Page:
Health care organizations will continue to experience economic headwinds for the remainder of the year and into 2024. Prevalent labor challenges will add to uncertainty.
Recent data from the American Association of Colleges of Nursing shows registered nursing and bachelor of science in nursing enrollment figures for the 2022−23 school period dropped by 16.9% compared to the prior enrollment period. The number of physicians is expected to decrease as well; the Association of American Medical Colleges projects a shortage of 37,800 to 124,000 doctors by 2034. Contributing to this decline, four out of 10 physicians will retire by 2034, according to the AAMC.
Meanwhile, the U.S. population is expected to grow 7% by 2034, with the number of people over 65 increasing by 25%, according to the U.S. Census Bureau. The need for physician services and overall health care will likely continue to increase as Americans age.
Is generative AI the answer to the labor challenge?
Health care providers and the systems that support them are at a crossroads. How can they meet future demand amid a decreasing workforce? Some are looking to emerging technology solutions, such as generative artificial intelligence, to address pervasive challenges.
To that end, organizations should identify specific processes and care solutions for which technologies could be safely implemented. Streamlining the prior-authorization process by automating the collection and review of patient data to enable timely care for individuals, providing remote patient monitoring by reducing or predicting adverse events like a fall in a hospital setting, and enhancing the patient messaging experience by assisting a physician with generating a tailored response are a few examples. However, careful evaluation and organizational AI literacy are key to adoption, risk mitigation and effectiveness.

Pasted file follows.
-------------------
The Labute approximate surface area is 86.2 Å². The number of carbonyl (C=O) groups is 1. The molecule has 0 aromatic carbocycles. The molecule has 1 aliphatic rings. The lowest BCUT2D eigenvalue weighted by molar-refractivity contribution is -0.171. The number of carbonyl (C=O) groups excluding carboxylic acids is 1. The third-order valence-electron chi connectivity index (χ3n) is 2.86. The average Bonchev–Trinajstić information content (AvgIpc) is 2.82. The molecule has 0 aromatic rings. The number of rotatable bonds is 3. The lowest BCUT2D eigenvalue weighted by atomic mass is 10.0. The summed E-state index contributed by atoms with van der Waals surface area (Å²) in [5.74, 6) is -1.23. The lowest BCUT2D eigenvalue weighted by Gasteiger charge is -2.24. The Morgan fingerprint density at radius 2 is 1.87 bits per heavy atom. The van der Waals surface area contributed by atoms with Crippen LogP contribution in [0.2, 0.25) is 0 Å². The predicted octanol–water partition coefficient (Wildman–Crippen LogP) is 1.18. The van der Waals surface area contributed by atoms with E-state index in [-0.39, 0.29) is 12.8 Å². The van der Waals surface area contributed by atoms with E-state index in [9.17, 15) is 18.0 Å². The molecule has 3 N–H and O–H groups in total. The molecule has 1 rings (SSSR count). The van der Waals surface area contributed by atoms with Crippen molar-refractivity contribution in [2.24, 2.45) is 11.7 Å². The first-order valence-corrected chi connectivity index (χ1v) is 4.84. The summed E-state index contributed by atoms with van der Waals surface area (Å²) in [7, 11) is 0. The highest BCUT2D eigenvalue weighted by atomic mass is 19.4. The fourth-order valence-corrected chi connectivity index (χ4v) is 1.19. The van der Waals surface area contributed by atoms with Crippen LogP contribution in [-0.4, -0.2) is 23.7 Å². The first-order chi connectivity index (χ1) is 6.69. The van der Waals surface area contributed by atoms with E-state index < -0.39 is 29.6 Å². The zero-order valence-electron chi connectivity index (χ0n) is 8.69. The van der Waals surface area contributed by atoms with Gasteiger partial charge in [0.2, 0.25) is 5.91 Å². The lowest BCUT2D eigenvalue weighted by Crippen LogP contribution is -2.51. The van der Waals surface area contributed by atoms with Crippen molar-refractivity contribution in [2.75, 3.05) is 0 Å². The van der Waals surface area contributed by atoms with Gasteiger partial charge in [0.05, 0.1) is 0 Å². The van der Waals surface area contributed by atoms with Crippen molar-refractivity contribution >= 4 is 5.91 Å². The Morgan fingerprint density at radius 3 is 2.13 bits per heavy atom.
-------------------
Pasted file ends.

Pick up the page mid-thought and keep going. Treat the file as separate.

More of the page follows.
In addition, a comprehensive governance framework at the enterprise level is essential. The following diagram outlines the key considerations health care organizations should address when implementing an AI governance strategy.
Technology giants with generative AI capabilities continue to announce partnerships with major electronic health record software companies to implement generative AI solutions for various hospitals across the nation. However, before adopting these new offerings, strategic health care organizations should promote awareness and enhance AI literacy among their workforce. Strategies could include implementing an educational program focused on the benefits, risks and ethical implications of using generative AI in health care; providing access to AI-powered clinical decision support systems for hands-on learning experiences; and ensuring the latest developments in generative AI technology are communicated to the workforce.
While executives on the midyear earnings calls of technology-focused health care providers acknowledged that emerging technologies will be a tailwind to help meet the growing demand for service, ensuring awareness and acceptance among the organizational workforce is key to the future success of these solutions, including generative AI.